Oil traded near a five-week low as concern over supply losses from Iran to Russia were offset by high American stockpiles and fears that if U.S.-China trade talks fail it could dent global demand.
Futures erased earlier gains to fall as much as 0.5 percent in New York after a 1.4 percent plunge on Tuesday.
Russian tankers continue to hold Urals crude exported from the country’s Baltic Sea port of Ust-Luga, a sign that contamination issues remain unresolved. Meanwhile, U.S. crude stockpiles climbed by 2.81 million barrels
Petroleum Institute was said to report on Tuesday.
The oil market has been benign in its response to the threat of supply losses from Iran following the end of U.S. sanctions waivers on its exports. Prices were down even after the Islamic Republic’s threat to stop observing restrictions on uranium enrichment if Europe doesn’t abide by commitments on oil and banking.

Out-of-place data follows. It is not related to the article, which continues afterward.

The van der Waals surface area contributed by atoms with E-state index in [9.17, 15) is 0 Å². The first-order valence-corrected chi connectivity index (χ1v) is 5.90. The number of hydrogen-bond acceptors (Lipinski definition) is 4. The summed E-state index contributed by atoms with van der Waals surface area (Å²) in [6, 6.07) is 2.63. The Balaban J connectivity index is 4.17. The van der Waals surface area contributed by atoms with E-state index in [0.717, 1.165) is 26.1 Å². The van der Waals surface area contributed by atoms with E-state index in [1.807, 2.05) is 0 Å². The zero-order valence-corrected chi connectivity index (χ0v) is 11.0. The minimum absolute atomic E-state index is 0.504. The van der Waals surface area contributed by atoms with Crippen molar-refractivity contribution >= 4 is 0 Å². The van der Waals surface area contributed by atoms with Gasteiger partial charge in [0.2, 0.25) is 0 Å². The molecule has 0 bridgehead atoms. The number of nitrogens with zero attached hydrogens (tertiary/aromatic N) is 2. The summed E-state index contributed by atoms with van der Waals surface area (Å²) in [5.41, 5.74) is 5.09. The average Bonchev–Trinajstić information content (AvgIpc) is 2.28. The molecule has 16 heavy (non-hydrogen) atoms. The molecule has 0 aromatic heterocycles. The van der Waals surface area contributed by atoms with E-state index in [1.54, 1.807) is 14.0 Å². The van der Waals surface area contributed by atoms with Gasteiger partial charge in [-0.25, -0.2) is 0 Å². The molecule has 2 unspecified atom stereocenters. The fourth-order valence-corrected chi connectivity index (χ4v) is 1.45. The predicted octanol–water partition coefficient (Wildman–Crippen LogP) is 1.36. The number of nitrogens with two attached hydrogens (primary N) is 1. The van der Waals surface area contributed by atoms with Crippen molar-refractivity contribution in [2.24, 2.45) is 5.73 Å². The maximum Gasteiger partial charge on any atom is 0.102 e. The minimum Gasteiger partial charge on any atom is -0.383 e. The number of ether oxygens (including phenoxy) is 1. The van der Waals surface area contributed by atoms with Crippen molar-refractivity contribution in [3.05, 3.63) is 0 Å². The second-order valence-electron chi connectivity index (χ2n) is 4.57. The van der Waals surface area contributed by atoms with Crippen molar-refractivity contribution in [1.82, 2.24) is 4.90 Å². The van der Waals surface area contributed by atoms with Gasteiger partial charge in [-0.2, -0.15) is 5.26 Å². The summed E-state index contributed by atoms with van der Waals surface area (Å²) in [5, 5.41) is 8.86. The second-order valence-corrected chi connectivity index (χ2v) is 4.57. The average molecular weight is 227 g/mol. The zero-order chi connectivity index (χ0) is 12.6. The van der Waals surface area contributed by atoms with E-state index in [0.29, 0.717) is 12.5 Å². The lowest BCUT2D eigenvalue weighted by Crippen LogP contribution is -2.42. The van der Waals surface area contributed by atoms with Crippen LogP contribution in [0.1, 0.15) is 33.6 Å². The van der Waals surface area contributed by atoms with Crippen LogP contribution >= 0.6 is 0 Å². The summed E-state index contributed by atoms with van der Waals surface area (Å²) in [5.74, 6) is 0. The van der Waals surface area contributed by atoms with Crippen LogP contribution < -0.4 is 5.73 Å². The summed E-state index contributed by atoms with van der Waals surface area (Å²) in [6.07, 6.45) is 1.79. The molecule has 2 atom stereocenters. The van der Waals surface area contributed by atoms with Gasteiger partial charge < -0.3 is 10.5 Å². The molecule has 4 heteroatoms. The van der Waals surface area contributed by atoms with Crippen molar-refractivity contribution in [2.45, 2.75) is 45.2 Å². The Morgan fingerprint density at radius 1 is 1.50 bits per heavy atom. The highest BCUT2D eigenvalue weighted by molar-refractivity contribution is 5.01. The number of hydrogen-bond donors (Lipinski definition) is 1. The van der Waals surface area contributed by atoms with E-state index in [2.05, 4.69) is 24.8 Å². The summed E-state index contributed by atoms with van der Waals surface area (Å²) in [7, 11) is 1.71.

Oil’s rally went into reverse late last month due to speculation that Saudi Arabia and other members of the Organization of Petroleum Exporting Countries would fill the gap created by the loss of Iranian barrels. Meanwhile, signals that the global economic outlook is improving had been preventing steeper declines, but that’s now been thrown into doubt by the White House’s plan to raise tariffs on Chinese imports. A delegation from Beijing is still set to visit Washington this week for talks.Read More
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